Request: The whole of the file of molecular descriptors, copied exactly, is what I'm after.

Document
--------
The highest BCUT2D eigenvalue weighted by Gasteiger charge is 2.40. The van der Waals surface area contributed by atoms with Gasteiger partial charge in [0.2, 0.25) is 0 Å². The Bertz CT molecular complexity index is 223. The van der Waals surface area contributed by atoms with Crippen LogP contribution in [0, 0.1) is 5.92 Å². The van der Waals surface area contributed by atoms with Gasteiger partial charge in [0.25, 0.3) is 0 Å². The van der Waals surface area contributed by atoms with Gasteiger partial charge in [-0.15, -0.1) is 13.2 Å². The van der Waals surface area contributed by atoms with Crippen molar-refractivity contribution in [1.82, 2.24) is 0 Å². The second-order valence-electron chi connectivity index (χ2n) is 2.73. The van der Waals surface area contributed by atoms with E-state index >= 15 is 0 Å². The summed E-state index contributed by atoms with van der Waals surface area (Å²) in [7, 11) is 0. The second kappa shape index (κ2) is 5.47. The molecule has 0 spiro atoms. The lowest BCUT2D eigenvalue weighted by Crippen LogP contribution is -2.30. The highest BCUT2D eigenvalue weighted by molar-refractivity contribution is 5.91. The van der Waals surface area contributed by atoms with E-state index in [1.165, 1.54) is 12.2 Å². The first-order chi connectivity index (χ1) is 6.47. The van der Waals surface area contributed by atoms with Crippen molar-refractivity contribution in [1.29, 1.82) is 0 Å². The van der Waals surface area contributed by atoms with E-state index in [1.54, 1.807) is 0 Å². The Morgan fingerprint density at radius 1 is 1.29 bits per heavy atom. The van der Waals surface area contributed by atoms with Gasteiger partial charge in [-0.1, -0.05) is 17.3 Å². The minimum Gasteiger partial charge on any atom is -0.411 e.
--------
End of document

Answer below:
The highest BCUT2D eigenvalue weighted by Gasteiger charge is 2.40. The van der Waals surface area contributed by atoms with Gasteiger partial charge in [0.2, 0.25) is 0 Å². The Bertz CT molecular complexity index is 223. The van der Waals surface area contributed by atoms with Crippen LogP contribution in [0, 0.1) is 5.92 Å². The van der Waals surface area contributed by atoms with Gasteiger partial charge in [0.25, 0.3) is 0 Å². The van der Waals surface area contributed by atoms with Gasteiger partial charge in [-0.15, -0.1) is 13.2 Å². The van der Waals surface area contributed by atoms with Crippen molar-refractivity contribution in [1.82, 2.24) is 0 Å². The second-order valence-electron chi connectivity index (χ2n) is 2.73. The van der Waals surface area contributed by atoms with E-state index >= 15 is 0 Å². The summed E-state index contributed by atoms with van der Waals surface area (Å²) in [7, 11) is 0. The second kappa shape index (κ2) is 5.47. The molecule has 0 spiro atoms. The lowest BCUT2D eigenvalue weighted by Crippen LogP contribution is -2.30. The highest BCUT2D eigenvalue weighted by molar-refractivity contribution is 5.91. The van der Waals surface area contributed by atoms with E-state index in [1.165, 1.54) is 12.2 Å². The first-order chi connectivity index (χ1) is 6.47. The van der Waals surface area contributed by atoms with Crippen molar-refractivity contribution in [1.29, 1.82) is 0 Å². The van der Waals surface area contributed by atoms with E-state index in [1.54, 1.807) is 0 Å². The Morgan fingerprint density at radius 1 is 1.29 bits per heavy atom. The van der Waals surface area contributed by atoms with Gasteiger partial charge in [-0.1, -0.05) is 17.3 Å². The minimum Gasteiger partial charge on any atom is -0.411 e.